Everything you need to know about Quaker beliefs about death and Quaker funerals
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What is Quakerism?
Quakerism is the popular name for The Religious Society of Friends, a denomination of Christianity that was founded by George Fox in 17th century England. Fox and his followers were dissatisfied with the conditions of the Church and believed that priests were unnecessary because everyone had a personal experience of the ‘inner light of God.’ Quakers have four principal values, called testimonies: ‘equality and justice,’ ‘peace,’ ‘truth and integrity,’ ‘simplicity and sustainability.’ Quakers refer to each other as Friends. Quaker meetings are led by two elders, but worship is unstructured and focused on finding God in ‘stillness’. These beliefs and practices are important aspects of Quaker funerals. Quakers in Britain has more information on Quakerism, including Quaker beliefs about deaths and Quaker funeral services.
What are Quaker beliefs about death?
Quakers do not have specific beliefs about what happens after we die, but hope that our spirit lives on in the family and friends we leave behind. Quakers believe that it is important to prepare for their death by writing a Will and recording funeral wishes to make things easier for their families after they die. Quaker communities also strive to provide compassion and support for bereaved families and friends after a funeral. Quakers do not have specific burial customs, and cremation is acceptable. Green funerals might appeal to Quakers because of their belief in sustainability.
What happens at a Quaker funeral?
There is no formal structure or order of service at a Quaker funeral, and the emphasis is on ‘simplicity and stillness’. The meeting is introduced by a Friend responsible for the funeral, usually an elder, who will explain what happens to mourners who are unfamiliar with Quakerism. At a Quaker funeral anyone can speak and say something about their loved one who has died. They might break the silence by saying a prayer, giving a reading from the Bible, sharing memories of the person, or reciting funeral poems. Some programmed tributes, including classical music for funerals or popular funeral songs, might be included in it. Quakers generally do not sing funeral hymns at a service. At the end of the funeral one of the Friends responsible for the funeral will signal that the coffin should be withdrawn and shake hands with the other elder. The funeral ends with all of the mourners shaking hands with each other. Quaker funerals can be held in a Quaker meeting house, a crematorium, or any other preferred venue, including at the graveside of the person who has died. For more information, we have a full guide to cremations that you will find useful.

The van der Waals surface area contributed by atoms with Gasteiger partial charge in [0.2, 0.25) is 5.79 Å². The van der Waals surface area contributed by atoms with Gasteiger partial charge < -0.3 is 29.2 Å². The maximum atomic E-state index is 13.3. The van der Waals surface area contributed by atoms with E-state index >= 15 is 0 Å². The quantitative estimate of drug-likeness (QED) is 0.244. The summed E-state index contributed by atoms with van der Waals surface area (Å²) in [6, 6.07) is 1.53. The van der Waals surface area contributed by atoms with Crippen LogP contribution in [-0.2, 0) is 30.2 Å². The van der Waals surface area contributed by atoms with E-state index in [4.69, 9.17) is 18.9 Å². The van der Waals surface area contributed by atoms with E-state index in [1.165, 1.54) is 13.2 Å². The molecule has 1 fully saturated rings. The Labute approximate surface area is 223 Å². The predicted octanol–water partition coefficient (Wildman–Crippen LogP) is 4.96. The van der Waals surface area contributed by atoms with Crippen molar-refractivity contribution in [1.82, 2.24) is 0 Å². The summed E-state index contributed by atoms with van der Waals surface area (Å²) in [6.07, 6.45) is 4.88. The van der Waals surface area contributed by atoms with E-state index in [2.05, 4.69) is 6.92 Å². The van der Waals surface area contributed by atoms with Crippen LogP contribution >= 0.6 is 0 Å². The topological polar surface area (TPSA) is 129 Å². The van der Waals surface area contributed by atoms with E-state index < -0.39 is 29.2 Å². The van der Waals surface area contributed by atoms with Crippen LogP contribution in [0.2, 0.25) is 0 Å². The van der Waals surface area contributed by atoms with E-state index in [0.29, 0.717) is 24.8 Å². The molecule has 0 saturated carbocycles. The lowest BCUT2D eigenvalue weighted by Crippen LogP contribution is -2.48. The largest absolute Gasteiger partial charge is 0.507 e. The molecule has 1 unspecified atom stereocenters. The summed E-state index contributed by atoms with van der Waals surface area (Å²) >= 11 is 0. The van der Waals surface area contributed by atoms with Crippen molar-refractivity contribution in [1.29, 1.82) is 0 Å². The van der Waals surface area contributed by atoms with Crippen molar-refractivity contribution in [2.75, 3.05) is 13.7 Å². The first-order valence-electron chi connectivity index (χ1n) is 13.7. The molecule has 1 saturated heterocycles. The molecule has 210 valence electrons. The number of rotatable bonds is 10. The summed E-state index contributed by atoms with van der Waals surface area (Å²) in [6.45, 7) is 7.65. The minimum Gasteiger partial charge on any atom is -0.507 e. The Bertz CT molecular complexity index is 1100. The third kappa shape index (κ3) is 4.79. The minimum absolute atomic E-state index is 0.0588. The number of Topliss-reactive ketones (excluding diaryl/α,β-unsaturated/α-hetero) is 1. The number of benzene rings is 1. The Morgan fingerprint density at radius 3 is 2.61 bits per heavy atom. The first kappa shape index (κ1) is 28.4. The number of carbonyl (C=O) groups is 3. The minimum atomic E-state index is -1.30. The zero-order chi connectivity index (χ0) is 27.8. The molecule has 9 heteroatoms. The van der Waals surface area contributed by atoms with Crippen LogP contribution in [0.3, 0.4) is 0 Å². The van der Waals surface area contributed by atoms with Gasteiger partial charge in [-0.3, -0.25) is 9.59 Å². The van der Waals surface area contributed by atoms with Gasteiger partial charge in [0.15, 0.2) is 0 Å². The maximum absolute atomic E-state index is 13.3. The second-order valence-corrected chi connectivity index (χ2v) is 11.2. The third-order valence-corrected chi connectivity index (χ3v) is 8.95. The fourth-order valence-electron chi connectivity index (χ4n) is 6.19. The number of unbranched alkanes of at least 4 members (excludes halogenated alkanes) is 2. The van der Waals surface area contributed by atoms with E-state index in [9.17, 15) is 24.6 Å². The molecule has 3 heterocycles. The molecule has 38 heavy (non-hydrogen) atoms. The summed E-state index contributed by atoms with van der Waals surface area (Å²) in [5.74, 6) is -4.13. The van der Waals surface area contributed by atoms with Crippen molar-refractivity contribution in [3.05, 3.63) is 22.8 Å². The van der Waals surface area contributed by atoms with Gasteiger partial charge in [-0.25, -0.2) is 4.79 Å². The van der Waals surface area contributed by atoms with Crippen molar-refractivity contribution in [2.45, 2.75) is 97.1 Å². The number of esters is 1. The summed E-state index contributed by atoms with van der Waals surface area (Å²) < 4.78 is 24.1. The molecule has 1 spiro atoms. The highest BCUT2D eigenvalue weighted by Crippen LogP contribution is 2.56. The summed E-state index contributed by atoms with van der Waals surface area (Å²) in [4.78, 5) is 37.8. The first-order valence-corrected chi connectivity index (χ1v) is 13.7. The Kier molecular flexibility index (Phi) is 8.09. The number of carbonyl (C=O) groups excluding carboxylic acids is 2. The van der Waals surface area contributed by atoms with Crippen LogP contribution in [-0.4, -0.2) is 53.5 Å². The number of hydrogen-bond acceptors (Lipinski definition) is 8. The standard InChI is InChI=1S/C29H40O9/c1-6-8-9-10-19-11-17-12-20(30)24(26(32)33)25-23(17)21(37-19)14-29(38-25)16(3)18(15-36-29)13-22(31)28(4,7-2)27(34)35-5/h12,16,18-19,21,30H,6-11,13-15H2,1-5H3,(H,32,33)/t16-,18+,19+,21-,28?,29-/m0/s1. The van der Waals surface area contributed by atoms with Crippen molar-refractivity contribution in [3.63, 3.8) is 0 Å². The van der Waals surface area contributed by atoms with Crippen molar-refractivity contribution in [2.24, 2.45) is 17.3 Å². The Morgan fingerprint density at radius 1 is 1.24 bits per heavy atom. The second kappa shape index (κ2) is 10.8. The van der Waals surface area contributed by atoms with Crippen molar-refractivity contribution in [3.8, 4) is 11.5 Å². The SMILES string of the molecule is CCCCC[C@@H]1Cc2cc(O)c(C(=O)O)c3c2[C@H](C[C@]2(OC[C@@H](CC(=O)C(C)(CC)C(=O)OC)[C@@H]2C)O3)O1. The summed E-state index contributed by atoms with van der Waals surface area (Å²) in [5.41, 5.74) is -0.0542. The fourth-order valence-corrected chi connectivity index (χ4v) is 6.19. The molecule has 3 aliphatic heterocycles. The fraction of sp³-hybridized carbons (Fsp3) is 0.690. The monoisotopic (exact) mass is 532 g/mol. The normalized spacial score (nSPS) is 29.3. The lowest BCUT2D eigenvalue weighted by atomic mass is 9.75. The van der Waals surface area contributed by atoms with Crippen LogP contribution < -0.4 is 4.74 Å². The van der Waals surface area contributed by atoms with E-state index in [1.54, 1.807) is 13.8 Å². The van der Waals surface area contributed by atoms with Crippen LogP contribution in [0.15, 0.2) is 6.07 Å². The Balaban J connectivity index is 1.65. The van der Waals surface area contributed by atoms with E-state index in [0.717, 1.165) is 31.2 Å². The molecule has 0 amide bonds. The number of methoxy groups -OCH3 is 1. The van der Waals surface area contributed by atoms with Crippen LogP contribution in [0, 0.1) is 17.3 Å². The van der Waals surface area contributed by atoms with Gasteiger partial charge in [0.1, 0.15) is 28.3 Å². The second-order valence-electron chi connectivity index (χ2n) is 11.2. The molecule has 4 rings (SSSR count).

Who can have a Quaker funeral?
Most Quaker funerals are for Friends who are part of a particular community, but anyone can attend a Quaker meeting at any time and can express a wish for a Quaker funeral. If a Friend does not have a Quaker funeral, a later memorial might be held at the Quaker Meeting Hall. Memorial meetings are often convened at weekends so that more Friends can attend them. Recording the deaths of Friends and arranging Quaker funerals is organised by the Area Meeting. Some meeting houses have funeral subcommittees who liaise with the family of the person who has died. Funeral directors can assist Quakers in other aspects of the funeral, such as liaising with a burial ground, or crematorium.
What is the etiquette and dress code for a Quaker funeral?
Quakers do not have a dress code for a funeral. Respecting the silence and stillness is an important aspect of the etiquette for a Quaker funeral, and it is common to have a brief pause between contributions from mourners.
What happens after a Quaker funeral?
There are no traditional rituals for what happens after a Quaker funeral or memorial service, and bereaved families can choose whether they have a funeral reception or wake. Quakers believe that funerals are for the living and the purpose of them is to support bereaved family and friends by expressing love for the person who has died in whatever way is best for them. If you need to organise one, we have a full guide to wakes with everything you'll need to know.